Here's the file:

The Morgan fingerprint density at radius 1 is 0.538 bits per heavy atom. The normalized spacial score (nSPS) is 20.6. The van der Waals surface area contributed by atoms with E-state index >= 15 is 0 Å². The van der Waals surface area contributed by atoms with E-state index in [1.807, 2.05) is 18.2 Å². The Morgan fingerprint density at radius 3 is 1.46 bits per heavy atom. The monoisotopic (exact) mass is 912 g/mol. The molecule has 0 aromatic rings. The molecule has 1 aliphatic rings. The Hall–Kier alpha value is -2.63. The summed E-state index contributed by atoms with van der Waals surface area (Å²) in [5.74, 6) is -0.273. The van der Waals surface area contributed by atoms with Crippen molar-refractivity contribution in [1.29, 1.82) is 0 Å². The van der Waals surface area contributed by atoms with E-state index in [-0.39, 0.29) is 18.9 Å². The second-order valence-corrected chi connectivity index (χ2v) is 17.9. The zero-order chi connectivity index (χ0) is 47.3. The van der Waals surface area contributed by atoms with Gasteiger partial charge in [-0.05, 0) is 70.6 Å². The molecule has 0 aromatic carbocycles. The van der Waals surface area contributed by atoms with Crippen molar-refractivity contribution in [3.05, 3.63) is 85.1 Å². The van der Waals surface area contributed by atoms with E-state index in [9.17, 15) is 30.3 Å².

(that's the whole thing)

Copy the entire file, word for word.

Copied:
The Morgan fingerprint density at radius 1 is 0.538 bits per heavy atom. The normalized spacial score (nSPS) is 20.6. The van der Waals surface area contributed by atoms with E-state index >= 15 is 0 Å². The van der Waals surface area contributed by atoms with E-state index in [1.807, 2.05) is 18.2 Å². The Morgan fingerprint density at radius 3 is 1.46 bits per heavy atom. The monoisotopic (exact) mass is 912 g/mol. The molecule has 0 aromatic rings. The molecule has 1 aliphatic rings. The Hall–Kier alpha value is -2.63. The summed E-state index contributed by atoms with van der Waals surface area (Å²) in [5.74, 6) is -0.273. The van der Waals surface area contributed by atoms with Crippen molar-refractivity contribution in [1.29, 1.82) is 0 Å². The van der Waals surface area contributed by atoms with E-state index in [-0.39, 0.29) is 18.9 Å². The second-order valence-corrected chi connectivity index (χ2v) is 17.9. The zero-order chi connectivity index (χ0) is 47.3. The van der Waals surface area contributed by atoms with Gasteiger partial charge in [-0.05, 0) is 70.6 Å². The molecule has 0 aromatic carbocycles. The van der Waals surface area contributed by atoms with Crippen molar-refractivity contribution in [3.05, 3.63) is 85.1 Å². The van der Waals surface area contributed by atoms with E-state index in [9.17, 15) is 30.3 Å².